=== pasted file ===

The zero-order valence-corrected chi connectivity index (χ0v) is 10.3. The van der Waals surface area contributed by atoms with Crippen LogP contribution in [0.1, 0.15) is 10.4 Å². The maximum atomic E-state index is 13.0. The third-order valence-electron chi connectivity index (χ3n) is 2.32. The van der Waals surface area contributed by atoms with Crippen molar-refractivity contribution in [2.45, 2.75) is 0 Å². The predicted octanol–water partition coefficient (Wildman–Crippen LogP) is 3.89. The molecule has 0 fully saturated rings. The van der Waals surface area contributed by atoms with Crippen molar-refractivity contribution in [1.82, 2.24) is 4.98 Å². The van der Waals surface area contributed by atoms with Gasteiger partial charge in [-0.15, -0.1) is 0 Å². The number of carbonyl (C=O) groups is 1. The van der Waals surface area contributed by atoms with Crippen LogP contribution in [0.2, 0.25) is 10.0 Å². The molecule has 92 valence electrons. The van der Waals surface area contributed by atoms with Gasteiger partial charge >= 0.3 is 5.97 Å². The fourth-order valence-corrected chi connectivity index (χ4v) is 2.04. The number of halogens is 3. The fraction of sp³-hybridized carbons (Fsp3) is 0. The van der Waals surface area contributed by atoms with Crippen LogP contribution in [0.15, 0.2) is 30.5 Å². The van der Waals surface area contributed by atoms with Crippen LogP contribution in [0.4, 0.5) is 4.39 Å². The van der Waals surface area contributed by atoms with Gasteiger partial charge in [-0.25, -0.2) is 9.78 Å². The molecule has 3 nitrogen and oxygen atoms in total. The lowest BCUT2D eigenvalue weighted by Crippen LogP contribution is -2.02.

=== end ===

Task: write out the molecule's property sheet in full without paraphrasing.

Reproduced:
The zero-order valence-corrected chi connectivity index (χ0v) is 10.3. The van der Waals surface area contributed by atoms with Crippen LogP contribution in [0.1, 0.15) is 10.4 Å². The maximum atomic E-state index is 13.0. The third-order valence-electron chi connectivity index (χ3n) is 2.32. The van der Waals surface area contributed by atoms with Crippen molar-refractivity contribution in [2.45, 2.75) is 0 Å². The predicted octanol–water partition coefficient (Wildman–Crippen LogP) is 3.89. The molecule has 0 fully saturated rings. The van der Waals surface area contributed by atoms with Crippen molar-refractivity contribution in [1.82, 2.24) is 4.98 Å². The van der Waals surface area contributed by atoms with Gasteiger partial charge in [-0.15, -0.1) is 0 Å². The number of carbonyl (C=O) groups is 1. The van der Waals surface area contributed by atoms with Crippen LogP contribution in [0.2, 0.25) is 10.0 Å². The molecule has 92 valence electrons. The van der Waals surface area contributed by atoms with Gasteiger partial charge >= 0.3 is 5.97 Å². The fourth-order valence-corrected chi connectivity index (χ4v) is 2.04. The number of halogens is 3. The fraction of sp³-hybridized carbons (Fsp3) is 0. The van der Waals surface area contributed by atoms with Crippen LogP contribution in [0.15, 0.2) is 30.5 Å². The van der Waals surface area contributed by atoms with Crippen LogP contribution in [0.4, 0.5) is 4.39 Å². The van der Waals surface area contributed by atoms with Gasteiger partial charge in [-0.25, -0.2) is 9.78 Å². The molecule has 3 nitrogen and oxygen atoms in total. The lowest BCUT2D eigenvalue weighted by Crippen LogP contribution is -2.02.